The members of eligible consortia are one or more national not-for-profit organizations that serve children and students within the attendance boundaries of one or more high-need LEAs; or one or more high-need LEAs.  The members of each consortium shall either 1) designate one member of the group to apply for the grant; or 2) establish a separate, eligible legal entity to apply for the grant. If the consortium decides to designate one member of the group to apply for the grant, the applicant for the group is the grantee and is legally responsible for: (a) the use of all grant funds; (b) ensuring that the project is carried out by the group in accordance with Federal requirements; and (c) ensuring that indirect cost funds are determined as required under Education Department General Administrative Regulations (EDGAR) at 34 CFR § 75.564(e).  Members of the consortium shall also enter into an agreement that details the activities each member plans to perform and that binds each member to every statement and assurance made by the applicant in the application.  The applicant shall submit the agreement with its application (See EDGAR at 34 CFR § 75.127-129 found at http://www.ed.gov/policy/fund/reg/edgarReg/edgar.html).

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7. Eligibility Requirements: B-4. Are private schools eligible to apply for an IAL grant?

No, private schools are not eligible to apply for this grant nor are they eligible to receive services through an eligible LEA for this program.

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8. IAL PROGRAM DEFINITIONS: C-1. What are the definitions and characteristics of a qualified national not-for-profit organization?

A national not-for-profit is an agency, organization, or institution owned and operated by one or more corporations or associations whose net earnings do not benefit, and cannot lawfully benefit, any private shareholder or entity.  In addition, it means, for the purposes of this program, an organization of national scope that is supported by staff or affiliates at the State and local levels, who may include volunteers, and that has a demonstrated history of effectively developing and implementing literacy activities.

To demonstrate that an organization is a national not-for-profit educational entity, factors include, but are not necessarily limited to: 

  1. whether the organization's charter, articles of incorporation, or other documents establishing the organization describe its mission as being national in scope;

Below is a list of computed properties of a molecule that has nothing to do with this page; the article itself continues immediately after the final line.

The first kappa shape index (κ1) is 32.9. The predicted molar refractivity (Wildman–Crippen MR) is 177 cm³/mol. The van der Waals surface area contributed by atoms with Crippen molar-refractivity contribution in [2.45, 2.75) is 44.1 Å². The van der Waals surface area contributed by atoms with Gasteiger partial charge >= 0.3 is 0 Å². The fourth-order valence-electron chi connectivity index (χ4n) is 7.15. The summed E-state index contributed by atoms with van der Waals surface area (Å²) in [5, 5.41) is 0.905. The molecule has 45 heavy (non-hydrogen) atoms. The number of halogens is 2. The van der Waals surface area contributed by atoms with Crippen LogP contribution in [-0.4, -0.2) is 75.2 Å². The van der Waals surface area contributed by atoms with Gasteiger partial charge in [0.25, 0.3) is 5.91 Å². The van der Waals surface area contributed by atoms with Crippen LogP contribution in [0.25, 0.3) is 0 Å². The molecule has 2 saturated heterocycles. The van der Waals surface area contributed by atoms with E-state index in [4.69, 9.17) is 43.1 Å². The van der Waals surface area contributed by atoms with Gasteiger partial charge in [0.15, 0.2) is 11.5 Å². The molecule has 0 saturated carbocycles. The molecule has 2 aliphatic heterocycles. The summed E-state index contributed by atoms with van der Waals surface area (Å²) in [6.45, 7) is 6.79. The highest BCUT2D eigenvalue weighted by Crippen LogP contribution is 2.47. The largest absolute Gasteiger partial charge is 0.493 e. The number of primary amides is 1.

2. proof that the organization has staff or affiliates at the State and local levels, who may include volunteers, as evidenced by the geographic scope of its activities;
  3. legal evidence of a current 501(c) (3) (not-for-profit) designation by the Internal
    Revenue Service; 
  4. a certified copy of the applicant's certificate of incorporation or similar document if   
    it clearly establishes the not-for-profit status of the applicant; or
  5. a statement from a State taxing body or the State Attorney General certifying that:
    (i) The organization is a not-for-profit organization operating within the State; and
    (ii) No part of its net earnings may lawfully benefit any private shareholder or individual.
    C-2. What is the definition of "persistently lowest-achieving schools?"
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9. IAL PROGRAM DEFINITIONS: C-2. What is the definition of "persistently lowest-achieving schools?

Persistently lowest-achieving schools means, as determined by the State:

  • any Title I school in improvement, corrective action, or restructuring that (a) is among the lowest-achieving five percent of Title I schools in improvement, corrective action, or restructuring or the lowest-achieving five Title I schools in improvement, corrective action, or restructuring in the State, whichever number of schools is greater; or  (b) is a high school that has had a graduation rate as defined in 34 CFR § 200.19(b) that is less than 60 percent over a number of years; and
  • any secondary school that is eligible for, but does not receive, Title I funds that: (a) is among the lowest-achieving five percent of secondary schools or the lowest-achieving five secondary schools in the State that are eligible for, but do not receive, Title I funds, whichever number of schools is greater; or (b) is a high school that has had a graduation rate as defined in 34 CFR § 200.19(b) that is less than 60 percent over a number of years.